The Mavin Records/Jonzing hitmaker burst into the limelight with his 2019 self-titled EP, exhibiting a raging appetite for dominance.
On “Ravage” in 2023, the singer continues to display the self-assurance and no-holds-barred attitude that has propelled him through the years.
“Ravage” is a 14-minute project consisting of barely five tracks, produced by London and P Priime. Apart from the title depicting a destructive invasion and vehement attack, there are other aesthetic elements of the project with significant impacts on the overall meaning of the EP.
One such element is the EP’s cover art. A careful interpretation of the project’s art cover is presented below.
EP’s Art Cover Analysis
There is always a relationship between the title of a project and the cover art. The two are interwoven, and one can look through one and see the other.
The “Ravage” EP’s cover art showcases a symbolic, warrior-like figure riding and navigating through a fire-erupted pathway with his horse.
The cover art has a historical undertone tracing back to the popular Ozolua, also known as Okpame, the greatest warlord in the ancient Benin Kingdom.
The fire-erupted pathway represents the highly competitive music industry of modern Nigeria. This continuous invasion depicts the singer’s dissatisfaction with the “Prince of Afrobeats” title and his resolute quest to take over the throne.
- Artist’s name: Rema
- Project type: EP
- Project title: Ravage
- Writer: Rema
- Genre: Afrobeats
- Release Date: October 27, 2023
- Number of tracks: 5
- Runtime: 14 minutes
- Record Label: Mavins Global Holdings/Jonzing World Entertainment
Tracklist of Ravage EP
The project comprises the following tracks:
- Trouble Maker
- Smooth Criminal
- Don’t Leave
- Red Portion
Theme of the Project
One thing that is often missing in the musical projects released by African artists is their ability to stick to the title of their projects, ensuring that all the tracks on the project reflect the project’s title. This approach provides a unified theme, as seen in Falz’s “Moral Instruction” and Bracket’s “Cupid Story.”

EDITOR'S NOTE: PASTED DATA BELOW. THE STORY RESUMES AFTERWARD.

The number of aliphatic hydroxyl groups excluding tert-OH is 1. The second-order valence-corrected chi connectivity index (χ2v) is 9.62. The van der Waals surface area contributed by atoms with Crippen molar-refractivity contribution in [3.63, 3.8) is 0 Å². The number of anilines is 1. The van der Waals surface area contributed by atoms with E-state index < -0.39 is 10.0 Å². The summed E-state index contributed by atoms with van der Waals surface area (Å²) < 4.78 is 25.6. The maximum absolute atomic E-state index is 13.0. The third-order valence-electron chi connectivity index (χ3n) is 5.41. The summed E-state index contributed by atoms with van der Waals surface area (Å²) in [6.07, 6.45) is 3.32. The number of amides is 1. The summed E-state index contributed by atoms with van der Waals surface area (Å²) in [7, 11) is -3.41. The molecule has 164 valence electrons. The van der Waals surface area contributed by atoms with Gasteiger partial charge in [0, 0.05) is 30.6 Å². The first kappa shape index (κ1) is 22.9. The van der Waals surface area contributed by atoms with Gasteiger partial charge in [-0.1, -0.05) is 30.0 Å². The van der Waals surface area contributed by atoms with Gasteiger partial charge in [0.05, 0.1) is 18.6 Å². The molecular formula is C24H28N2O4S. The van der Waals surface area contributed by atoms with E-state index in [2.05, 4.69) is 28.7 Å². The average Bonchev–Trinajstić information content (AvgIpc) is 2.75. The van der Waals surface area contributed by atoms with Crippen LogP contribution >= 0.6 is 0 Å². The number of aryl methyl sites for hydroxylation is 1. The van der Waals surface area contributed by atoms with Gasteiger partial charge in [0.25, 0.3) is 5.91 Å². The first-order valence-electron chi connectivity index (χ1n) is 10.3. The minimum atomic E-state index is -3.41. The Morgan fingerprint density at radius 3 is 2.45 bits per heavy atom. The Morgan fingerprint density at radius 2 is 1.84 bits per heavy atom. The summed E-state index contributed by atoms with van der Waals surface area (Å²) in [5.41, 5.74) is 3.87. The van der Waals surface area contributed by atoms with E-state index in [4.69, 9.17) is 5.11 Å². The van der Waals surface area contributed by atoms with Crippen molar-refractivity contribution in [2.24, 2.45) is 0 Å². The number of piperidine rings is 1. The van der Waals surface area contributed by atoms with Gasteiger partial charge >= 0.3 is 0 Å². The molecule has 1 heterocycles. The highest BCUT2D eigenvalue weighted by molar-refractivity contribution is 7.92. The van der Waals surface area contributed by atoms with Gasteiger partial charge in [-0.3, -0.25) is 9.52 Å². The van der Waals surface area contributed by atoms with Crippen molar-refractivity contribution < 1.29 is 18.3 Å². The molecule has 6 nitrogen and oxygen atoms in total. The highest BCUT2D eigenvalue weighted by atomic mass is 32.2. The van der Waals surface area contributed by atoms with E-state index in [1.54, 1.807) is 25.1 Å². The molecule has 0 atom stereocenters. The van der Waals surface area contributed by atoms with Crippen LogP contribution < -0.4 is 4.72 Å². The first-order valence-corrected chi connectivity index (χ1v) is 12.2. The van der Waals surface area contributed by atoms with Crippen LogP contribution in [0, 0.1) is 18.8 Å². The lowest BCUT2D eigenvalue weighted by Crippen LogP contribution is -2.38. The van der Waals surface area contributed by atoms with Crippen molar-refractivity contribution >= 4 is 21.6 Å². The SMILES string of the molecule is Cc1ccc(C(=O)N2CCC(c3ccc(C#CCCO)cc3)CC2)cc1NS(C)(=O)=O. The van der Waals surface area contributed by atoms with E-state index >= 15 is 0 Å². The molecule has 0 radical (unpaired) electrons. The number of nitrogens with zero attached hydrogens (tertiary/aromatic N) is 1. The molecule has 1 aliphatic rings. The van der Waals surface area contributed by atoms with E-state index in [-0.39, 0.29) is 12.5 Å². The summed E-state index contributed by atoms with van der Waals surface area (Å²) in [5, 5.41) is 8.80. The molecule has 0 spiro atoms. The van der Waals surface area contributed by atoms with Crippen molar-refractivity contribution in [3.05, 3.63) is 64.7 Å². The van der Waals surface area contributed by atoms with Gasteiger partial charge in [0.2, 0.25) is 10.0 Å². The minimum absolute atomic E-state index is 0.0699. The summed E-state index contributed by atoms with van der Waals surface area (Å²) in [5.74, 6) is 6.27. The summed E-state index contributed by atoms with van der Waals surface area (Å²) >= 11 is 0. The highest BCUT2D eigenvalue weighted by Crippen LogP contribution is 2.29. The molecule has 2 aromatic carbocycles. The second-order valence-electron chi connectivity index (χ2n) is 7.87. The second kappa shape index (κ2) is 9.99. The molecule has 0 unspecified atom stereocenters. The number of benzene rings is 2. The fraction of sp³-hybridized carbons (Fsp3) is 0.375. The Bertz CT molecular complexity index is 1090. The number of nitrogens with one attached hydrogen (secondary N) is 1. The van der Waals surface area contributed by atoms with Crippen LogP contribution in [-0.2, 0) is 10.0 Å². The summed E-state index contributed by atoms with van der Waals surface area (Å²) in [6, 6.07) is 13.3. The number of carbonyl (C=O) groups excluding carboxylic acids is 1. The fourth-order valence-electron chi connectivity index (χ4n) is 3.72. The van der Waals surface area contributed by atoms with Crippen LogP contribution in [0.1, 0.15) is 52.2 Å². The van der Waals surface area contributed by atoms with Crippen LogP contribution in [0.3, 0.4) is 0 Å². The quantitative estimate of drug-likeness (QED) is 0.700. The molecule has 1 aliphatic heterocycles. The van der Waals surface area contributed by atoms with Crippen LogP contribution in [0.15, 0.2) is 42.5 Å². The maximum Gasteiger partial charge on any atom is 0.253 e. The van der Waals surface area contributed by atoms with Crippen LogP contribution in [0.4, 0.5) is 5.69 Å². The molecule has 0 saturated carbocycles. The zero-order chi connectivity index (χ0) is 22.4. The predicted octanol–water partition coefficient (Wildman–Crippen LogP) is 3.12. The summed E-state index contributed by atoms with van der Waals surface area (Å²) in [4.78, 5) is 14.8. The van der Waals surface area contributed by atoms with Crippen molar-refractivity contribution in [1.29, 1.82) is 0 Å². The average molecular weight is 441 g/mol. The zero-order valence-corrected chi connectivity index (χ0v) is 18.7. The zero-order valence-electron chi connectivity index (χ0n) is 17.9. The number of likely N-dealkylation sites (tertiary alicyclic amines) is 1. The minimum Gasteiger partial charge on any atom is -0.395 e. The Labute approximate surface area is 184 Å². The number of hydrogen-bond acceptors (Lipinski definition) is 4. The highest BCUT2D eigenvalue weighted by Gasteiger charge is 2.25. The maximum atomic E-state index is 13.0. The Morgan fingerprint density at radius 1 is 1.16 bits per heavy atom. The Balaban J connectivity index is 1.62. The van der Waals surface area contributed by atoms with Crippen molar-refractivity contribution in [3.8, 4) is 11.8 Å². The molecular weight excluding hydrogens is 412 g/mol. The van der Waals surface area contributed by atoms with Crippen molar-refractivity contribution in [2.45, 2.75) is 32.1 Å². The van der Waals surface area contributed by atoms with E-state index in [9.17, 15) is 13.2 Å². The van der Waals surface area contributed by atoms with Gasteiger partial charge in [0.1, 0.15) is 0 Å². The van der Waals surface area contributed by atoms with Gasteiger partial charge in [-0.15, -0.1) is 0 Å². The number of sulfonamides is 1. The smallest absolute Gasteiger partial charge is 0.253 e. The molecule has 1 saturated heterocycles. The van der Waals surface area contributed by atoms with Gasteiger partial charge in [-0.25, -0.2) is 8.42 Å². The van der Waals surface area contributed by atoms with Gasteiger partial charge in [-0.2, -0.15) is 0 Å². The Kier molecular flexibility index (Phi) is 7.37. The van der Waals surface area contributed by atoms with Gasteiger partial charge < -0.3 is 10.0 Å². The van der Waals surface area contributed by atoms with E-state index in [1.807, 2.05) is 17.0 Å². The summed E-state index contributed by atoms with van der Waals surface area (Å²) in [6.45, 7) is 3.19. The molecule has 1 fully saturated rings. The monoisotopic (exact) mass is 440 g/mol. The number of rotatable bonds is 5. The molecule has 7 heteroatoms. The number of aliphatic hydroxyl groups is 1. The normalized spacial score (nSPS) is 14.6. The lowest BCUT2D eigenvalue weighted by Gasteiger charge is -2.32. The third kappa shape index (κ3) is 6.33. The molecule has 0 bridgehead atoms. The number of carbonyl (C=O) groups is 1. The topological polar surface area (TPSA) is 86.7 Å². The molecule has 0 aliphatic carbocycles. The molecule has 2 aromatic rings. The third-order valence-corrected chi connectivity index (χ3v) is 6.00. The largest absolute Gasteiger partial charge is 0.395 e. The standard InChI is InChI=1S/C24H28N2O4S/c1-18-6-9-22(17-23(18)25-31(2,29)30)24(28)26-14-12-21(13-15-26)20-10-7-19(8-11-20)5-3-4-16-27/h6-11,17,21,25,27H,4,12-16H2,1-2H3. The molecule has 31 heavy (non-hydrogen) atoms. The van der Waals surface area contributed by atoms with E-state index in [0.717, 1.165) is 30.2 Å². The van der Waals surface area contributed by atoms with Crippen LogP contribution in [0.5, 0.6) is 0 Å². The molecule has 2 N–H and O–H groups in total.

Rema’s “Ravage” has two major thematic concerns: self-gratification and the theme of romance. The first two tracks reflect self-gratification, which aligns with the EP’s title and cover art. The last three tracks explore the romantic exploits of the singer.
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Analysis of the Ravage EP
“Ravage” serves as the final chapter in the “Rave and Roses” universe. While Rema has never shied away from self-gratification, there is an undeniable shift marked by heavy-hitting production assistance from London and P.Priime.
While the romantic themes that were present in “Rave and Roses” are also found here, the singer makes it clear that he’s indifferent to being perceived as closer to the role of the Villain rather than the hero.
On “DND,” he boldly declares: “We I want good, say I want bad Say I want real, say I want fake Me I no do again.”
“Trouble Maker” depicts the artist’s journey to the limelight and his eventful dominance in the music industry, aligning with the EP’s title and cover art.
A crucial part of Afrobeats’ sustenance, Rema continues to draw from his well of inspiration, securing his space as an ardent student of the game.
With “Ravage,” Rema explores new depths while tightening his hold as the self-appointed “Prince of Afrobeats,” as he states in “Smooth Criminal.”
Thematically, “Smooth Criminal” serves as a bridge between the artist’s self-appraisal motifs and the admiration of women for him.
“Don’t Leave” is a sequel to the third track, exploring girls’ lustful desires for him and their longing to always identify with him.
The romantic escapade of this Afrobeats prince is carried over to “Red Portion,” leaving the fans slightly disappointed following the artist’s unconventional way of ending a “ravage.”
Critical Review and Rating
“Ravage” is an average project with a couple of tracks unrelated to the background on which it was built. While it might be challenging to have an entire project revolve around a superordinate theme, an EP with only five tracks should aim for thematic coherence.
Production-wise, London and P. Priime contributed their artistic energies to the overall making of the project. Although the tracks lack social consciousness, the lyrics are full of life and substance. On a scale of 10, our objective score for “Ravage” is 7.1.